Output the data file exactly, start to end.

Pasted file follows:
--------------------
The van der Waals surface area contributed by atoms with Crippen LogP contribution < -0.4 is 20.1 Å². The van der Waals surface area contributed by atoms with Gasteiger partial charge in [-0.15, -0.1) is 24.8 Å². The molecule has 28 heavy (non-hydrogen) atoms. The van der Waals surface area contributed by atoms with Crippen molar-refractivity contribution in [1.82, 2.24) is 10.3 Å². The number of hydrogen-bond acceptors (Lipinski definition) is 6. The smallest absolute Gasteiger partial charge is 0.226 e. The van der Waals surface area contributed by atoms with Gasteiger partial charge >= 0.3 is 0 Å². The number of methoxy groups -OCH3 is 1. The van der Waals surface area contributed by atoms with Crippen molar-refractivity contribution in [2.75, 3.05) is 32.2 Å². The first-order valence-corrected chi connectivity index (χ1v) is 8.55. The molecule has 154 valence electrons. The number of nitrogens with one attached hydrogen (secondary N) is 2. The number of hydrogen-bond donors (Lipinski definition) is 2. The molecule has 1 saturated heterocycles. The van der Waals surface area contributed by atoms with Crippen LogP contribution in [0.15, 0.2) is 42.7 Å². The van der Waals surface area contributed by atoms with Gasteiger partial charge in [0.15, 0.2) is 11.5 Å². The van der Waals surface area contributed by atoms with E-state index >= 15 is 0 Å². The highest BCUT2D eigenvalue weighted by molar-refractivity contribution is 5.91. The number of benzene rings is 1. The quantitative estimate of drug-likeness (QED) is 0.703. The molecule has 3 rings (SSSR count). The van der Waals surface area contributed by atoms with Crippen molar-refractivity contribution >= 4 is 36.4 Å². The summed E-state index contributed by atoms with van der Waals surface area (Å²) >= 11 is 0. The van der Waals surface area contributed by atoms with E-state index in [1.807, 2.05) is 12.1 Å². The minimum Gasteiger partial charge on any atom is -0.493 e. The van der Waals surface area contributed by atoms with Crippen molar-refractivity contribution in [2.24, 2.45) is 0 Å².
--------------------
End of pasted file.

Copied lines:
The van der Waals surface area contributed by atoms with Crippen LogP contribution < -0.4 is 20.1 Å². The van der Waals surface area contributed by atoms with Gasteiger partial charge in [-0.15, -0.1) is 24.8 Å². The molecule has 28 heavy (non-hydrogen) atoms. The van der Waals surface area contributed by atoms with Crippen molar-refractivity contribution in [1.82, 2.24) is 10.3 Å². The number of hydrogen-bond acceptors (Lipinski definition) is 6. The smallest absolute Gasteiger partial charge is 0.226 e. The van der Waals surface area contributed by atoms with Gasteiger partial charge >= 0.3 is 0 Å². The number of methoxy groups -OCH3 is 1. The van der Waals surface area contributed by atoms with Crippen molar-refractivity contribution in [2.75, 3.05) is 32.2 Å². The first-order valence-corrected chi connectivity index (χ1v) is 8.55. The molecule has 154 valence electrons. The number of nitrogens with one attached hydrogen (secondary N) is 2. The number of hydrogen-bond donors (Lipinski definition) is 2. The molecule has 1 saturated heterocycles. The van der Waals surface area contributed by atoms with Crippen LogP contribution in [0.15, 0.2) is 42.7 Å². The van der Waals surface area contributed by atoms with Gasteiger partial charge in [0.15, 0.2) is 11.5 Å². The van der Waals surface area contributed by atoms with E-state index >= 15 is 0 Å². The highest BCUT2D eigenvalue weighted by molar-refractivity contribution is 5.91. The number of benzene rings is 1. The quantitative estimate of drug-likeness (QED) is 0.703. The molecule has 3 rings (SSSR count). The van der Waals surface area contributed by atoms with Crippen molar-refractivity contribution >= 4 is 36.4 Å². The summed E-state index contributed by atoms with van der Waals surface area (Å²) >= 11 is 0. The van der Waals surface area contributed by atoms with E-state index in [1.807, 2.05) is 12.1 Å². The minimum Gasteiger partial charge on any atom is -0.493 e. The van der Waals surface area contributed by atoms with Crippen molar-refractivity contribution in [2.24, 2.45) is 0 Å².